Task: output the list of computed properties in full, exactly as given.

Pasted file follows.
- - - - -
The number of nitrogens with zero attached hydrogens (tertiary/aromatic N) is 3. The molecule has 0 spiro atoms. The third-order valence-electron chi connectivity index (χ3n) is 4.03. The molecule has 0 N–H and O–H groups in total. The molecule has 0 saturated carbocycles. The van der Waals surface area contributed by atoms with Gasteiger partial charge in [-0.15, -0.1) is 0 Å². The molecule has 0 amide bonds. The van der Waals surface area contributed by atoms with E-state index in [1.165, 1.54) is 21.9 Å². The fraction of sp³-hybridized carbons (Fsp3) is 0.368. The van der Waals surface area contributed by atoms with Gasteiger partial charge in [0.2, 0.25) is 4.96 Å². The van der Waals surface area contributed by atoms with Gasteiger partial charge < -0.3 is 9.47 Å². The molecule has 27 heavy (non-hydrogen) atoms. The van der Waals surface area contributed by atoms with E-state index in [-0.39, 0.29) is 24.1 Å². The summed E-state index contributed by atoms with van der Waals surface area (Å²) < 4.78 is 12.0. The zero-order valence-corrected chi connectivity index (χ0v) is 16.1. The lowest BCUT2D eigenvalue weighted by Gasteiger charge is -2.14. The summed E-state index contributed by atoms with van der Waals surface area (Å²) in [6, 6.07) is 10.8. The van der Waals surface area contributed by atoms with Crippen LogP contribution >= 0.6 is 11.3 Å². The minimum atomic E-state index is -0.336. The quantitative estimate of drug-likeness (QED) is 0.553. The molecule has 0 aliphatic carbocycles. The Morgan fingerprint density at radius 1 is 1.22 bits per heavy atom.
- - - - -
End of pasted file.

The number of nitrogens with zero attached hydrogens (tertiary/aromatic N) is 3. The molecule has 0 spiro atoms. The third-order valence-electron chi connectivity index (χ3n) is 4.03. The molecule has 0 N–H and O–H groups in total. The molecule has 0 saturated carbocycles. The van der Waals surface area contributed by atoms with Gasteiger partial charge in [-0.15, -0.1) is 0 Å². The molecule has 0 amide bonds. The van der Waals surface area contributed by atoms with E-state index in [1.165, 1.54) is 21.9 Å². The fraction of sp³-hybridized carbons (Fsp3) is 0.368. The van der Waals surface area contributed by atoms with Gasteiger partial charge in [0.2, 0.25) is 4.96 Å². The van der Waals surface area contributed by atoms with Gasteiger partial charge < -0.3 is 9.47 Å². The molecule has 27 heavy (non-hydrogen) atoms. The van der Waals surface area contributed by atoms with E-state index in [-0.39, 0.29) is 24.1 Å². The summed E-state index contributed by atoms with van der Waals surface area (Å²) < 4.78 is 12.0. The zero-order valence-corrected chi connectivity index (χ0v) is 16.1. The lowest BCUT2D eigenvalue weighted by Gasteiger charge is -2.14. The summed E-state index contributed by atoms with van der Waals surface area (Å²) in [6, 6.07) is 10.8. The van der Waals surface area contributed by atoms with Crippen LogP contribution >= 0.6 is 11.3 Å². The minimum atomic E-state index is -0.336. The quantitative estimate of drug-likeness (QED) is 0.553. The molecule has 0 aliphatic carbocycles. The Morgan fingerprint density at radius 1 is 1.22 bits per heavy atom.